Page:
Myth 6 – The DTI claims that continued access to international markets is critical if we are to maintain the integrity of our food production and agricultural sectors saying that that total UK agricultural exports total over £20bn, imposing such requirements could destroy the viability of businesses across the country

    Truth – In reality being undercut by cheaper products will cause more harm to the integrity of our food production and agricultural sectors. The volatility of the global marketplace is very hard for farmers. To stabilise and support farm incomes we need to refocus our trade regime towards our domestic food economy,  balancing trade deficits in products we can produce in the UK. We could re-orientated the markets for farms focused on export to domestic markets since the majority of food and agricultural products imported to the UK are products that we produce ourselves and they come from countries with climates similar to our own. Our current approach to trade is irrational. But more than this, it is socially and ecologically destructive when we ship products out and bring similar products in.

    Value Imported (£bn) % imported from Northern Europe Value Exported (£bn)
    Cheese 1.69 77% 0.63
    Pork 1.54 85% 0.39
    Beef 1.38 88% 0.47
    Poultry 1.31 93% 0.39
    Milk+Dairy 0.92 91% 0.77
    Salmon 0.69 99% 0.44
    Wheat 0.58 71% 0.23
    Lamb 0.37 18% 0.38
    Butter 0.37 88% 0.14
    Wool 0.35 22% 0.19
    Apples 0.32 41% 0.01

    Most of the UK’s primary import products are also products we export. We import the vast majority of these products from northern European countries – countries with very similar climates to our own.  


    Myth 6 – The Amendment would violate WTO regulations and undermine our position in global trade.

    Truth – Client Earth have published a report called International trade rules and environmental protection measures, which lays out how nations can use tools and measures in trade deals to protect the environment and human health. Members of Parliament (MPs) opposed to safeguarding British food and farming standards, have claimed it is not possible to do so under WTO rules. Therefore, this report is central for recognising and acknowledging the mechanisms which the UK can use to uphold its higher standards when negotiating trade deals.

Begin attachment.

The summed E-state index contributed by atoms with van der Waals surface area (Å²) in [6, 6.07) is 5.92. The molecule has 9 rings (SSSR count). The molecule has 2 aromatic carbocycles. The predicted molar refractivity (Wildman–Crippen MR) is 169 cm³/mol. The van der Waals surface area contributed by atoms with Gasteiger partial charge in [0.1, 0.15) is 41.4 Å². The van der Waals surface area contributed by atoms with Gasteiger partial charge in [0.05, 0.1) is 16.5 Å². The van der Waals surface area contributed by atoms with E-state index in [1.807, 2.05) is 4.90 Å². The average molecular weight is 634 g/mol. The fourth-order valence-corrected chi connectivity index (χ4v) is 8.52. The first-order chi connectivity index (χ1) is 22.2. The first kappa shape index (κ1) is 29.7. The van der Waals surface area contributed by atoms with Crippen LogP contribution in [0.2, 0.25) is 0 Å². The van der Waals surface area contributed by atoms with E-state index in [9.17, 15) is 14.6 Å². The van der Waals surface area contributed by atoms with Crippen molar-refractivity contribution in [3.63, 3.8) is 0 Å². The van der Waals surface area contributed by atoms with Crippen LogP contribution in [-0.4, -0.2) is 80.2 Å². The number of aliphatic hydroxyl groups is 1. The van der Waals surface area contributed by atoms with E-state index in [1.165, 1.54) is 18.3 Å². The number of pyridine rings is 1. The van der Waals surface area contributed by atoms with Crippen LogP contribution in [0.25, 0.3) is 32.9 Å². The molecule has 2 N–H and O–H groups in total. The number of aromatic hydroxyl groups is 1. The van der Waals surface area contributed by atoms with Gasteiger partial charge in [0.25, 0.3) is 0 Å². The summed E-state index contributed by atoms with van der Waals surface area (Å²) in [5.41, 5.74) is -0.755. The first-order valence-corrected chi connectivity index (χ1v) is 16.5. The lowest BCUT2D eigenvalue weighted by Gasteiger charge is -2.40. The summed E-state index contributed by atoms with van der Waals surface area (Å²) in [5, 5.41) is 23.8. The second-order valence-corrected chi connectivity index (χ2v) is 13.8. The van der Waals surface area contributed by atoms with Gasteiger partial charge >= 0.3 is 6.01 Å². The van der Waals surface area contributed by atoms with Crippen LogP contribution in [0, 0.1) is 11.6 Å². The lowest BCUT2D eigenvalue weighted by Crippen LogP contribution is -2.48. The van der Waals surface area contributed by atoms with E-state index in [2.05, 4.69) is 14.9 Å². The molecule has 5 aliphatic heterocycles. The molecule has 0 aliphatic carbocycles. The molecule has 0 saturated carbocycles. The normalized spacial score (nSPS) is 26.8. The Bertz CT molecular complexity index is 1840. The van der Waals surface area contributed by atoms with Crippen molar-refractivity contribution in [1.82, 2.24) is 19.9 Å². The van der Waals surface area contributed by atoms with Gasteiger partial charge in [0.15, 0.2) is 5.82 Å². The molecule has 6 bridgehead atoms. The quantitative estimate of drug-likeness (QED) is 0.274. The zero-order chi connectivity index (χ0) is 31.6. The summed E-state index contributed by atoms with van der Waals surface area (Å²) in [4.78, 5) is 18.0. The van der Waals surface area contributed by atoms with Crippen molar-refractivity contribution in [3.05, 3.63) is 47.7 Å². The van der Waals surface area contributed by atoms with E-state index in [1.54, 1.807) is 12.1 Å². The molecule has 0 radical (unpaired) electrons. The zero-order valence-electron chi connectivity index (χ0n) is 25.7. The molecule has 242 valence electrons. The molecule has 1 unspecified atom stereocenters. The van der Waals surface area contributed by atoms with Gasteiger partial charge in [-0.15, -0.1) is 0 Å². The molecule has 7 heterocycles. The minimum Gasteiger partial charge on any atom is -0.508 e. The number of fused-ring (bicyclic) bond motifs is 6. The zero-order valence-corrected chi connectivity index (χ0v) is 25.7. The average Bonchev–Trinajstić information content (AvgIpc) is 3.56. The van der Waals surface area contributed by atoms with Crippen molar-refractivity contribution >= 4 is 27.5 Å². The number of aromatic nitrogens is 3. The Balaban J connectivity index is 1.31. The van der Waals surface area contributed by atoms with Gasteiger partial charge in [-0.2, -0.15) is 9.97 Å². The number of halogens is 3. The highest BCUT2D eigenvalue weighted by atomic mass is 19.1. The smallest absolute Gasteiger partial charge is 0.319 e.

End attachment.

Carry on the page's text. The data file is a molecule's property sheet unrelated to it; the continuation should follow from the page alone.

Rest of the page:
Myth 7 – Our parliamentary scrutiny processes are some of the best in the world as any new trade deal will be laid before Parliament under the CRaG protocols, and be the subject of a parliamentary debate. 

    Truth – The Constitutional Reform and Governance Act (CRaG) – a process agreed decades ago – is not fit for this purpose, and which will mean that the House of Commons will not have a say on trade deals. 

    According to this table created by the Trade Justice Movementcompared to other countries the UK does not have:

    Before Negotiations –  

    • MP’s having legal rights to see objectives of trade deal
    • MP’s being able to vote on objectives of trade deal
    • Objectives of trade deals being published for public consultation

    During Negotiations – 

    • MP’s having legal rights to regular updates on trade deal
    • Public having access to at least some text of trade deal

    After Negotiations – 

    • Guaranteed debate in Parliament on trade deal
    • Guaranteed vote in Parliament on trade deal
    • Parliament being able to reject trade deal entirely


    Myth 8 – It falls to our independent food regulators, the Food Standards Agency and Food Standards Scotland, to ensure that all food imports into the UK are safe and meet the relevant UK product rules and regulations. The FSA’s risk analysis process is rigorous, completely independent of the Government and based on robust scientific evidence, along with other legitimate factors such as wider consumer interests and the impact on the environment, animal welfare and food security. 

    Truth – The Food Standards Agency (FSA) does not analyse the impact of lower standards food products on farmers’ livelihoods. This must be a condition of trade. We are also concerned that the FSA will keep an eye on hormone beef and chlorinated chicken but fail to protect us against pesticides, ractopamine in pork and other standards which do not have as much media attention.


    Myth 9 –  Chlorine-washed chicken or hormone-injected beef are banned in this country and will continue to be banned in this country going forward.

    Truth – The current regulations can be very easily overturned through secondary legislation without Parliament scrutiny, hence the ask to put this in as an amendment in the Bill.


    Myth 10- Trust us to maintain standards

    Truth- Government was elected on a manifesto commitment to uphold our food and farming standards. The people, cross-party MP’s House of Lords, are asking them to put the commitments in law and the Government is resisting. We wonder why?